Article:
He cast upon them the fierceness of his anger, wrath, and indignation, and trouble, by sending evil angels among them.
49. evil angels—or, "angels of evil"—many were perhaps employed, and other evils inflicted.
He made a way to his anger; he spared not their soul from death, but gave their life over to the pestilence;
50, 51. made a way—removed obstacles, gave it full scope.
And smote all the firstborn in Egypt; the chief of their strength in the tabernacles of Ham:
51. chief of their strength—literally, "first-fruits," or, "first-born" (Ge 49:3; De 21:17).
Ham—one of whose sons gave name (Mizraim, Hebrew) to Egypt.
But made his own people to go forth like sheep, and guided them in the wilderness like a flock.
52-54. made his … forth—or, brought them by periodical journeys (compare Ex 15:1).
And he led them on safely, so that they feared not: but the sea overwhelmed their enemies.
And he brought them to the border of his sanctuary, even to this mountain, which his right hand had purchased.
54. border of his sanctuary—or, "holy border"—i. e., region of which—
this mountain—(Zion) was, as the seat of civil and religious government, the representative, used for the whole land, as afterwards for the Church (Isa 25:6, 7).
purchased—or, "procured by His right hand" or power (Ps 60:5).
He cast out the heathen also before them, and divided them an inheritance by line, and made the tribes of Israel to dwell in their tents.
55. by line—or, the portion thus measured.
divided them—that is, the heathen, put for their possessions, so tents—that is, of the heathen (compare De 6:11).
Yet they tempted and provoked the most high God, and kept not his testimonies:
56, 57. a deceitful bow—which turns back, and so fails to project the arrow (2Sa 1:22; Ho 7:16). They relapsed.
But turned back, and dealt unfaithfully like their fathers: they were turned aside like a deceitful bow.
For they provoked him to anger with their high places, and moved him to jealousy with their graven images.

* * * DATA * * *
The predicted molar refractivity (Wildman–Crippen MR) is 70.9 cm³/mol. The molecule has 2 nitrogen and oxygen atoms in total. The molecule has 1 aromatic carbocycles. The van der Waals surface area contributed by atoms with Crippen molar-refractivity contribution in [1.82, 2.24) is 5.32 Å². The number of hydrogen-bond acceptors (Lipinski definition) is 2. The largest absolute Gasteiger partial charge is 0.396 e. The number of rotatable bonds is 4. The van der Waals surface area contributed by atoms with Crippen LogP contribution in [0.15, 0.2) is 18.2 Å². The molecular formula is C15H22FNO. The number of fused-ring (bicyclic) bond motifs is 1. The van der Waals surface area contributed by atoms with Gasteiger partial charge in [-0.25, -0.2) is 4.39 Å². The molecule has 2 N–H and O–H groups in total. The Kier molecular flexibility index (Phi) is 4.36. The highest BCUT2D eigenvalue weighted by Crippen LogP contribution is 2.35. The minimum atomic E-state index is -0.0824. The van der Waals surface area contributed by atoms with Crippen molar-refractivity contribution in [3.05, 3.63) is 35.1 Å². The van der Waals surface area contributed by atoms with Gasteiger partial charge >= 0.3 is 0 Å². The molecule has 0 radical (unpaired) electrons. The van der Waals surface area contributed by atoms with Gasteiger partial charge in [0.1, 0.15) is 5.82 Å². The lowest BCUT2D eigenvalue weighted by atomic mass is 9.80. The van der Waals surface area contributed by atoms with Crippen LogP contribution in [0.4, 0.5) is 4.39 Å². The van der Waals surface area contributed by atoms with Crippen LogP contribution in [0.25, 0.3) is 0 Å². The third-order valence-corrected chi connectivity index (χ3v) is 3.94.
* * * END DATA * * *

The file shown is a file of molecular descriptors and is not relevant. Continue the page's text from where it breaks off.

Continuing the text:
58. Idolatry resulted from sparing the heathen (compare Ps 78:9-11).
When God heard this, he was wroth, and greatly abhorred Israel:
59, 60. heard—perceived (Ge 11:7).
abhorred—but not utterly.
So that he forsook the tabernacle of Shiloh, the tent which he placed among men;
60. tent … placed—literally, "caused to dwell," set up (Jos 18:1).
And delivered his strength into captivity, and his glory into the enemy's hand.
61. his strength—the ark, as symbolical of it (Ps 96:6).
He gave his people over also unto the sword; and was wroth with his inheritance.
62. gave—or, "shut up."
his people—(Ps 78:48; 1Sa 4:10-17).
The fire consumed their young men; and their maidens were not given to marriage.
63. fire—either figure of the slaughter (1Sa 4:10), or a literal burning by the heathen.
given to marriage—literally, "praised"—that is, as brides.
Their priests fell by the sword; and their widows made no lamentation.
64. (Compare 1Sa 4:17); and there were, doubtless, others.
made no lamentation—either because stupefied by grief, or hindered by the enemy.
Then the Lord awaked as one out of sleep, and like a mighty man that shouteth by reason of wine.
65. (Compare Ps 22:16; Isa 42:13).
And he smote his enemies in the hinder parts: he put them to a perpetual reproach.
66. And he smote … part—or, "struck His enemies' back." The Philistines never regained their position after their defeats by David.
Moreover he refused the tabernacle of Joseph, and chose not the tribe of Ephraim:
67, 68. tabernacle of Joseph—or, "home," or, "tribe," to which—
tribe of Ephraim—is parallel (compare Re 7:8). Its pre-eminence was, like Saul's, only permitted. Judah had been the choice (Ge 49:10).
But chose the tribe of Judah, the mount Zion which he loved.
And he built his sanctuary like high palaces, like the earth which he hath established for ever.
69. Exalted as—
high palaces—or, "mountains," and abiding as—the earth.
He chose David also his servant, and took him from the sheepfolds:
70-72. God's sovereignty was illustrated in this choice. The contrast is striking—humility and exaltation—and the correspondence is beautiful.
From following the ewes great with young he brought him to feed Jacob his people, and Israel his inheritance.
71. following … ewes, &c.—literally, "ewes giving suck" (compare Isa 40:11). On the pastoral terms, compare Ps 79:13.
So he fed them according to the integrity of his heart; and guided them by the skilfulness of his hands.